But the foundation director and his staff persevered. They sent applications to the 165 students nominated and held meetings for the students and their parents. They also managed to persuade four area colleges and universities--Northwestern University, De Paul University, the National College of Education, and the University of Illinois at Chicago--to provide financial-aid packages for the students selected.
A total of 96 high school seniors completed applications. Last November, the foundation selected from that pool 15 students to be its first "scholars.'' Stephen Bournes was one of them.
The foundation assists the scholars with their college applications and picks up all college expenses not covered by financial aid and family contributions. It offers every scholar a paid internship each summer and arranges seminars in teaching skills at the University of Illinois. In addition, the fellows have arranged afternoon study sessions to hone the students' reading, writing, and study skills. Finally, each scholar is matched with one of the Golden Apple recipients, who serves as a mentor.
"We're not just throwing money at them and saying, 'Here, go be a teacher,'' says Belmonte. "We are 'velcroing' ourselves to them to ensure that they'll be successful.''
One of the Academy's top priorities is to help replenish the supply of minority teachers in the Chicago public schools. Of the first 15 scholars, 14 are black or Hispanic. "We're trying to find role models and help infuse them back into the community,'' Belmonte says. For every one of the scholars who teaches in a Chicago school, the foundation will put $2,000 a year in escrow. At the end of five years, the teacher will receive the $10,000, plus interest.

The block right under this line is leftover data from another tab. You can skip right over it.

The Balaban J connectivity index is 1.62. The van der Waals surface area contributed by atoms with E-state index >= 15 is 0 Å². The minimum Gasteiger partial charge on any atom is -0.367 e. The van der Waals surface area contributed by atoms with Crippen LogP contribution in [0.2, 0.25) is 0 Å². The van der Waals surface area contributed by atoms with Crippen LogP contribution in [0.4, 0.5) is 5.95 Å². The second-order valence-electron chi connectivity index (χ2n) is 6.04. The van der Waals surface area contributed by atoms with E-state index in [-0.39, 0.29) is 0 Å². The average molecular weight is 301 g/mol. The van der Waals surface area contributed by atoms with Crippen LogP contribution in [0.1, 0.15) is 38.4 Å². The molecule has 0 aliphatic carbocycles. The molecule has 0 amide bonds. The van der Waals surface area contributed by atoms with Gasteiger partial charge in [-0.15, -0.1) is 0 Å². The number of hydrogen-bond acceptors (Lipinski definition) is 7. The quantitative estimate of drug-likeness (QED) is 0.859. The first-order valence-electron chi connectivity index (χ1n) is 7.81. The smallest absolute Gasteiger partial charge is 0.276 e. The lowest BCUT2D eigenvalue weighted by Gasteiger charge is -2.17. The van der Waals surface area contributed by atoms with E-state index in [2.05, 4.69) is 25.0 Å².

As for Stephen, he says that he probably would have become a teacher even if he had not been selected as a scholar. He's quick to note, however, that the honor has made a difference.
For one thing, it enabled him to enroll at Northwestern University. The youngest of seven children, Stephen had expected to attend a less expensive school. The appointment has also boosted his morale. "It has made me more positive about my decision to go into teaching,'' he says, adding that some people have discouraged him from entering the profession.
Stephen entered college this fall. He expects to major in English and French and plans to teach high school English. Already he is looking forward to his return to teaching, and the gratification it brings him. "I get a certain fulfillment when I come out of class,'' he says. "It's like I've accomplished something.''
Stephen has turned over his logic class at Whitney Young to a new teacher, one of his former students; at last count, 10 people were enrolled.
(The answer to the brain teaser: The numbers are arranged alphabetically.)
For more information about the Academy of Scholars, contact: Pat Koldyke, 6 North Michigan Ave., Suite 506, Chicago, IL 60602; (312) 407-0006.